Tracking and Error Data
Error and trajectory plots for the azimuth angle (labeled as "state"). The target azimuth angle (labeled "Reference") is equal to 310 degrees. The intial angle is 175 degrees. The azimuth angle approaches the reference angle at around 5.5 seconds.
Error and trajectory plots for the zenith angle (labeled as "state"). The target zenith angle (labeled "Reference") is equal to 180 degrees. The intial angle is 290 degrees. The azimuth angle approaches the reference angle at around 2.2 seconds.
Response for tracking a step signal for the azimuth angle (labeled as "state"). The initial angle is 90 degrees and the target is 270. The step size is around 10 seconds. The azimuth angle converges to the target angle approximately 3 seconds after the reference angle changes value.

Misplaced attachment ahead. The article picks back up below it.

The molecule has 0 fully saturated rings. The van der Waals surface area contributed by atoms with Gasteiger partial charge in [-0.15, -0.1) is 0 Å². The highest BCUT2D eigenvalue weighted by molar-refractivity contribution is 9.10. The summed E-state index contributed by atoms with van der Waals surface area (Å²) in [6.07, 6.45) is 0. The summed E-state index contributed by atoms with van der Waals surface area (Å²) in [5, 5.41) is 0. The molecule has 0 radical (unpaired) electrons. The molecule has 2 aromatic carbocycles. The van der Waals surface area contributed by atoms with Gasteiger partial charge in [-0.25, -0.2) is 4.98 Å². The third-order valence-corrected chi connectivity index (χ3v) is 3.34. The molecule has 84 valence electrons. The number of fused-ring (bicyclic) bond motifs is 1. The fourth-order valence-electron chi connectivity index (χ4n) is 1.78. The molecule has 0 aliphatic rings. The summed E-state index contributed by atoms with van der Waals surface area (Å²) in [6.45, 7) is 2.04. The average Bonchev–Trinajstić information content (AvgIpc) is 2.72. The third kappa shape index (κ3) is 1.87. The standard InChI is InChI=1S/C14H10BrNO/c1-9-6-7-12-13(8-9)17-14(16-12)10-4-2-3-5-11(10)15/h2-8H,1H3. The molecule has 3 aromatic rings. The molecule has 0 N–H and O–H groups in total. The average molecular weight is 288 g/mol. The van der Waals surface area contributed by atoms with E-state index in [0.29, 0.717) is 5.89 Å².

Response for tracking a step signal for the zenith angle. The initial zenith angle is 345 degrees with a step size of around 17 seconds. The target angle is 180 degrees. The trajectory converges to the target angle in approximately 6 seconds after the reference angle changes value.
Tracking a sinusoidal reference input oscillating 45 degrees from a center 270 degrees azimuth angle, with a period of 10 seconds.
Tracking error for azimuth angle.
Tracking a sinusoidal reference input oscillating 45 degrees between 180 degrees for the zenith angle with a period of 5 seconds. The amplitude of the graph is approximately 45 degrees and the frequency will be approximately .2 oscillations per second.
Tracking error for zenith angle.
Additional material: Slides introducing the Pan/Tilt Motion Control System
Student reports from using in AME455, AME427, AME549 are available upon request.
Published with MATLABģ 7.11. Last update: January 2013